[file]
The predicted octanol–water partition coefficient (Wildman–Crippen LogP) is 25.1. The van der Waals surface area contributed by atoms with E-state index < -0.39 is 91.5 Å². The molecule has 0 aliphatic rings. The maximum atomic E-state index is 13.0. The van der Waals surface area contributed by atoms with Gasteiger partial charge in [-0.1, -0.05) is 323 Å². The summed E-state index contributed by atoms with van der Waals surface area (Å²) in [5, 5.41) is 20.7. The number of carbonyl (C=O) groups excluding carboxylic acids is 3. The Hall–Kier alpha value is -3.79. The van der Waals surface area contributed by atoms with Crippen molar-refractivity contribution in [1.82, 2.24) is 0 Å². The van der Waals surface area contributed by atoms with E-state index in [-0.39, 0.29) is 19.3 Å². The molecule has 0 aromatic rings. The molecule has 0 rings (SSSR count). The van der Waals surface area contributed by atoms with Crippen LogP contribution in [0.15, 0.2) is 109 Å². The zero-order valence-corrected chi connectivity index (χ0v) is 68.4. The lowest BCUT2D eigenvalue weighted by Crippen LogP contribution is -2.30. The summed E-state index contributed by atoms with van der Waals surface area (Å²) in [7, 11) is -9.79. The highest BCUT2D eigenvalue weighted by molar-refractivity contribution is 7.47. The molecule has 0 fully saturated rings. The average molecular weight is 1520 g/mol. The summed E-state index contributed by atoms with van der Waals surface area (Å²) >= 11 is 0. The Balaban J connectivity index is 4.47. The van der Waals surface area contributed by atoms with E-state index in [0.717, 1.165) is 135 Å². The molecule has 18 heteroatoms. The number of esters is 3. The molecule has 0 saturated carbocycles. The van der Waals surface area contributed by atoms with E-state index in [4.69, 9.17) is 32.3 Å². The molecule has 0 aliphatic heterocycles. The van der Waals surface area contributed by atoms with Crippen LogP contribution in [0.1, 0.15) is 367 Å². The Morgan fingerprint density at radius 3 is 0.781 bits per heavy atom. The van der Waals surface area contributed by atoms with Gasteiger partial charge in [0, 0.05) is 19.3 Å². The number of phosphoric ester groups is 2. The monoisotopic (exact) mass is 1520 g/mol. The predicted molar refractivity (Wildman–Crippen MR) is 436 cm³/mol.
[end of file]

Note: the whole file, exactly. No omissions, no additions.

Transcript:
The predicted octanol–water partition coefficient (Wildman–Crippen LogP) is 25.1. The van der Waals surface area contributed by atoms with E-state index < -0.39 is 91.5 Å². The molecule has 0 aliphatic rings. The maximum atomic E-state index is 13.0. The van der Waals surface area contributed by atoms with Gasteiger partial charge in [-0.1, -0.05) is 323 Å². The summed E-state index contributed by atoms with van der Waals surface area (Å²) in [5, 5.41) is 20.7. The number of carbonyl (C=O) groups excluding carboxylic acids is 3. The Hall–Kier alpha value is -3.79. The van der Waals surface area contributed by atoms with Crippen molar-refractivity contribution in [1.82, 2.24) is 0 Å². The van der Waals surface area contributed by atoms with E-state index in [-0.39, 0.29) is 19.3 Å². The molecule has 0 aromatic rings. The molecule has 0 rings (SSSR count). The van der Waals surface area contributed by atoms with Crippen LogP contribution in [0.15, 0.2) is 109 Å². The zero-order valence-corrected chi connectivity index (χ0v) is 68.4. The lowest BCUT2D eigenvalue weighted by Crippen LogP contribution is -2.30. The summed E-state index contributed by atoms with van der Waals surface area (Å²) in [7, 11) is -9.79. The highest BCUT2D eigenvalue weighted by molar-refractivity contribution is 7.47. The molecule has 0 fully saturated rings. The average molecular weight is 1520 g/mol. The summed E-state index contributed by atoms with van der Waals surface area (Å²) >= 11 is 0. The Balaban J connectivity index is 4.47. The van der Waals surface area contributed by atoms with E-state index in [0.717, 1.165) is 135 Å². The molecule has 18 heteroatoms. The number of esters is 3. The molecule has 0 saturated carbocycles. The van der Waals surface area contributed by atoms with E-state index in [4.69, 9.17) is 32.3 Å². The molecule has 0 aliphatic heterocycles. The van der Waals surface area contributed by atoms with Crippen LogP contribution in [0.1, 0.15) is 367 Å². The Morgan fingerprint density at radius 3 is 0.781 bits per heavy atom. The van der Waals surface area contributed by atoms with Gasteiger partial charge in [0, 0.05) is 19.3 Å². The number of phosphoric ester groups is 2. The monoisotopic (exact) mass is 1520 g/mol. The predicted molar refractivity (Wildman–Crippen MR) is 436 cm³/mol.